Making Classroom Assessment Work – Chapter 9 and 10 February 28, 2013

Chapter 9–  We all want the best for our students and we all care for our students. Parents and teachers care about the students’ education and how they are learning in the classroom. I think that it is very important to communicate with the parents as much as possible to show that you care for their children and to show that you are doing everything you can to help them succeed in your classroom. Student-parent conferences “increases the appreciation of their son or daughter as a learner, his or her level of skill development, the breadth of the classroom and sschool curriculum, and the efforts needed on everyone’s behalf to make learning possible.” I agree with this statement as student-parent conferences get the parents involved in their child’s learning and they can observe demonstrations and respond to the demonstrations of learning. The feedback that they receive can help guide their learning and will help the students understand what they have learned and what they need to learn. Newsletters made by the students provide the parents with information about the classroom and how they are learning daily in the classroom. Self-assessments also allow the students to reflect on their work and share those reflections with their parents. I think that reflections are a great way for the students to keep up to date with their learning and if they reflect daily then they will know that they are relaying as much information about their learning that they can to their parents about their learning. I also think that demonstrations at home or at school can help the parents understand what is happening, so to make an effort to make your students share what they are learning somehow with their parents at home can make the communication that much easier for you as a teacher. If the demonstrations are happening at home, then the parents can reflect and come with questions or concerns to you before it is too late and they are waiting around for a conference. Thoughtful conversations with the parents and the students can benefit everyone’s learning as long as you put in the effort that you want to get out of it.

Chapter 10– Throughout this text book, the message that I have received the most would be to work together with your students and their parents in judgements of what is going to be evaluated and how it is going to be evaluated. “Evaluating and reporting are straightforward last steps in an assessement process that begins much earlier.” This is so true as you should be assessing your students from Day 1 whether it is having a conversation with them or giving them exit slips of what they have learned, you are assessing how they learn and what they have learned. You are also assessing your own teaching and determining if you have taught everything you can or do you have to go back and review certain things so they have learned all that they can. When evaluating you are determining the worth or the value of the evidence and we should look at all the evidence such as observations, products, and conversations. Reporting is a way for the students to speak to their parents about the learning they are doing and report on it, have conversations with their teachers about what the learning is about, and to eventually conference in student-teacher-parent conferences. I think that student-teacher-parent conferences bring everyone together and they allow for questions to arise that they all may have been wondering about. Lastly, reporting allows for organization of evidence and allows the students to gather all their evidence and show it to their parents and teachers at many times throughout the school year. After reviewing different kinds of evaluating and reporting, I really enjoyed the progress report on pg. 98 as it introduces the child, their strengths and accomplishments, further attention areas, and goals and support for learning. This allows for the teacher to say positive things along with a few weaknesses, but in the end close up with positive emphasis.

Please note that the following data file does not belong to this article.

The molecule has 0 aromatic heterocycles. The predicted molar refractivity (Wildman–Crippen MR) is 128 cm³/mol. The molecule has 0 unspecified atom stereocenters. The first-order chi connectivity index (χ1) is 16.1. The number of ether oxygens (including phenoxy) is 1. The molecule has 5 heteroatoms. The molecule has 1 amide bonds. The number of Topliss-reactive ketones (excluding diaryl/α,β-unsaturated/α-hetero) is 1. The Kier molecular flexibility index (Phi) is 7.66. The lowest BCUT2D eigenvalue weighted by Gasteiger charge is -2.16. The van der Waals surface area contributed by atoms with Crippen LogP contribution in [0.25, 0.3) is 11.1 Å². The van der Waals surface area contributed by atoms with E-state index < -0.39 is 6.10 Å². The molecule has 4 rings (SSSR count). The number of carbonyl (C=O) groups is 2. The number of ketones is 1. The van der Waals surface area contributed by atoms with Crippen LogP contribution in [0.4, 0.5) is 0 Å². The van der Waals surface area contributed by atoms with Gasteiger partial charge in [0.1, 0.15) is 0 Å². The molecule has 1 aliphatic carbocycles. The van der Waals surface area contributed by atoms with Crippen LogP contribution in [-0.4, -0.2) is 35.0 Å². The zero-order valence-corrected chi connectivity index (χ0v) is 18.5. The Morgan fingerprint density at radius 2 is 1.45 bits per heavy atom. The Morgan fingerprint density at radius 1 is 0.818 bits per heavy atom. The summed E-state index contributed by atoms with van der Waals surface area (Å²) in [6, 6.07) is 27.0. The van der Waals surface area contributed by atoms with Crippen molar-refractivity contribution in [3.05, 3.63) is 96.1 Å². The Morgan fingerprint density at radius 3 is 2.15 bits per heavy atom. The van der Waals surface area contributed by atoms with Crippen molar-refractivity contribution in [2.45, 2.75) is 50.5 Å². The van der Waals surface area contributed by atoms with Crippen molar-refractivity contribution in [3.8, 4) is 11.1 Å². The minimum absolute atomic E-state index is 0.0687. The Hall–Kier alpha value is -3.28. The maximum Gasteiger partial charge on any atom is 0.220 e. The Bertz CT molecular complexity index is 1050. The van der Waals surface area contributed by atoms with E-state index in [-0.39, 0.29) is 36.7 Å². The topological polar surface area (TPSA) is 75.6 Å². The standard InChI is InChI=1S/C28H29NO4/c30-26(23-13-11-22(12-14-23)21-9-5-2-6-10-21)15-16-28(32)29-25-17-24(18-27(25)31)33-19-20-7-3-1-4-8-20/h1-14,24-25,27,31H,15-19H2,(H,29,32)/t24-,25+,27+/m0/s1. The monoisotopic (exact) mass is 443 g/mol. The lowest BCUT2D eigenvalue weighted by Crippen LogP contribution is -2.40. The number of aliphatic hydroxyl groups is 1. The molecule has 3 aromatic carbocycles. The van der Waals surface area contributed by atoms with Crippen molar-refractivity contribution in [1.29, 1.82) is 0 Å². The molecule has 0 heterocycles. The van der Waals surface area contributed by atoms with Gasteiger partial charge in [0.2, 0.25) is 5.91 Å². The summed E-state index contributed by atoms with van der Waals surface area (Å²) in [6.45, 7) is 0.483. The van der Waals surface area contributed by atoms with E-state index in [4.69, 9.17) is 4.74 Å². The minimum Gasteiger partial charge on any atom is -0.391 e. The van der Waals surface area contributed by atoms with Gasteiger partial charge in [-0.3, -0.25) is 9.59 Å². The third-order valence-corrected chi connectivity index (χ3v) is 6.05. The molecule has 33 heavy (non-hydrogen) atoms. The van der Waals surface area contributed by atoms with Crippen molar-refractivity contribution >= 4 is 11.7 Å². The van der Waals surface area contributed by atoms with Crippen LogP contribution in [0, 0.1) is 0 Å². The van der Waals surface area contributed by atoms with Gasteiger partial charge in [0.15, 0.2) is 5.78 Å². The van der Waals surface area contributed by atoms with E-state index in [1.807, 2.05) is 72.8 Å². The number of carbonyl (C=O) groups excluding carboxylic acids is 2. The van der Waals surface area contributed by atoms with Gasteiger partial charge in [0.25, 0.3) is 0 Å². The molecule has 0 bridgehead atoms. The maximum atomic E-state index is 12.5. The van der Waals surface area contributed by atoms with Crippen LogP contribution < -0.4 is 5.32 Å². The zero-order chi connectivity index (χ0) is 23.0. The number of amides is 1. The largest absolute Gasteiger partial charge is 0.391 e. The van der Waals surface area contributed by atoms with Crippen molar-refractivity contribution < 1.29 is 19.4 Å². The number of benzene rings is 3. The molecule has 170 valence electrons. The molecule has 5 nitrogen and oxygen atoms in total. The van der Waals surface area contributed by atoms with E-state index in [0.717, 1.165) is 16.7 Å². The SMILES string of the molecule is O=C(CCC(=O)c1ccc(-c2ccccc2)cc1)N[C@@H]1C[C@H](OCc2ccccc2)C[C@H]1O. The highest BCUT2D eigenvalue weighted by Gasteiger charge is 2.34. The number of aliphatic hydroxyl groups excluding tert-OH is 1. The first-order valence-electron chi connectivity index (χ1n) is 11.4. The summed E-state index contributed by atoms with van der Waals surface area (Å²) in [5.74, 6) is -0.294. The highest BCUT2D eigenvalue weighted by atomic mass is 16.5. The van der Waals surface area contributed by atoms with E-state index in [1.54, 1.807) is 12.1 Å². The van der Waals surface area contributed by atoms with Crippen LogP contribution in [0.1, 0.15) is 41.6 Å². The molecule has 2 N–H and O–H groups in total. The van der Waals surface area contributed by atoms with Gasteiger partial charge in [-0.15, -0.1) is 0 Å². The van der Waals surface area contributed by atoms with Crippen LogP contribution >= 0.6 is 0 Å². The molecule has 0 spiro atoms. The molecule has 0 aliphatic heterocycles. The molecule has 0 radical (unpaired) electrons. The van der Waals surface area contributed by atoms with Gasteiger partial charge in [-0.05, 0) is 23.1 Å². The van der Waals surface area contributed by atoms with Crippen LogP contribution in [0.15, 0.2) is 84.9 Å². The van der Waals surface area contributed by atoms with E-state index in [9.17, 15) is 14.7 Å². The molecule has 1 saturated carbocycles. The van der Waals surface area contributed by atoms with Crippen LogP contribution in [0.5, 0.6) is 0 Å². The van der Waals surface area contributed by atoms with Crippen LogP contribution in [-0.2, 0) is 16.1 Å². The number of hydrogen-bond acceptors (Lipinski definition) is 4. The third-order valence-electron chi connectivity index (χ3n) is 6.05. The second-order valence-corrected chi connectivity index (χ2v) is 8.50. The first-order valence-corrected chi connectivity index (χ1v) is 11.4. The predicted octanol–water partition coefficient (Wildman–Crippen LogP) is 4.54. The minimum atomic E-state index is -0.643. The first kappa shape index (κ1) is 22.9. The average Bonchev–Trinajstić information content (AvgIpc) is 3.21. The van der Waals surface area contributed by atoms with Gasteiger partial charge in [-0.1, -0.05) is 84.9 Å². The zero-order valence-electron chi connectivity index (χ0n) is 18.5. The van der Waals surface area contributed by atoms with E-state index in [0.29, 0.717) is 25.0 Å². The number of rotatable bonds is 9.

Advertisements

Leave a Reply

Fill in your details below or click an icon to log in:

WordPress.com Logo

You are commenting using your WordPress.com account. Log Out / Change )

Twitter picture

You are commenting using your Twitter account. Log Out / Change )

Facebook photo

You are commenting using your Facebook account. Log Out / Change )

Google+ photo

You are commenting using your Google+ account. Log Out / Change )

Connecting to %s